Are these actually 'weapons of mass destruction'?

Feb 24, 2012

In this issue:
» US has lost a decade
» Youth unemployment in Europe most distressing
» China is in need of reforms
» Higher disinvestment target set for 2012-13
» ...and more!

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Derivatives. Credit default swaps. Credit default obligations. Mortgage backed securities. Some of these very terms are enough to leave a bad taste in the mouths of global and Indian investors alike as these instruments are reminiscent of the global financial crisis and its crippling impact on the financial markets and economies of countries across the world. Warren Buffett even termed these derivatives as 'weapons of mass destruction'. One of the main gripe was that many of these 'financial engineered' products were so complex that most did not understand how they worked. And thus, in such a scenario financial innovation is certainly not bound to find many takers. But is all financial innovation bad?

As the Economist points out, financial innovation has certainly yielded its share of benefits. Some of these have been very apparent on the retail side. Here methods of making payments have changed the way people use and carry money. Even various derivative products have their advantages if used judiciously and with knowledge of the potential risks involved. After all these products existed even before the financial crisis and did not pose much of a problem then. Hence, to assume that all financial innovations are bad right from the start may not really work. The key is to keep a check on these products to see that they have not soured over a period of time.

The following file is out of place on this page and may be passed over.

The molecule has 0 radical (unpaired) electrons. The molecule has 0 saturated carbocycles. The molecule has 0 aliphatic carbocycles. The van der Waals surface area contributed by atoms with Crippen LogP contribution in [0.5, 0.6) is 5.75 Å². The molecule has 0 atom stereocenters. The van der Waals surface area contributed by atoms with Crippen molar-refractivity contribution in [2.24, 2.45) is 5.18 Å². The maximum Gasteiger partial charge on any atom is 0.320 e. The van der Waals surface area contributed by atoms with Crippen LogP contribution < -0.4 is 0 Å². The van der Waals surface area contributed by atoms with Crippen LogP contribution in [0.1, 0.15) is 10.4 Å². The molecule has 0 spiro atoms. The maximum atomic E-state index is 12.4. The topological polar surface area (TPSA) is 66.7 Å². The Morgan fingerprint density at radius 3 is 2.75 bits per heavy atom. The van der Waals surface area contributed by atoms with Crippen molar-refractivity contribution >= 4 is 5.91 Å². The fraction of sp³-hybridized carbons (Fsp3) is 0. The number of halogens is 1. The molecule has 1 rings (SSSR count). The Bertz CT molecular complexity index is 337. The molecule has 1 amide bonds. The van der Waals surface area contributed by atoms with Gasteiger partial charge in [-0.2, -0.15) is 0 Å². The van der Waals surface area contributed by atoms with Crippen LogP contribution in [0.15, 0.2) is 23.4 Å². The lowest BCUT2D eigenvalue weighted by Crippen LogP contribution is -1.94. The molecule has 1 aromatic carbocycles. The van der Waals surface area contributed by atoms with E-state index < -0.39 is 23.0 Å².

One of the reasons why these financial products turned dangerous and led to the subprime crisis was greed. Here, the phrase 'too much of anything is bad' holds true. Greed leading to use of innovations inappropriately, to take on exposures that one should not, to manufacture risk rather than transfer it, to add complexity in order to plump up margins rather than solve problems. These were what fuelled the crisis and will continue to do so in the future as well. Indeed, when greed grips, finance in all its forms can turn bad. More importantly, financial innovation has responsibility attached to it. Those who innovate such products need to understand what these products can do and whether they benefit the society at large.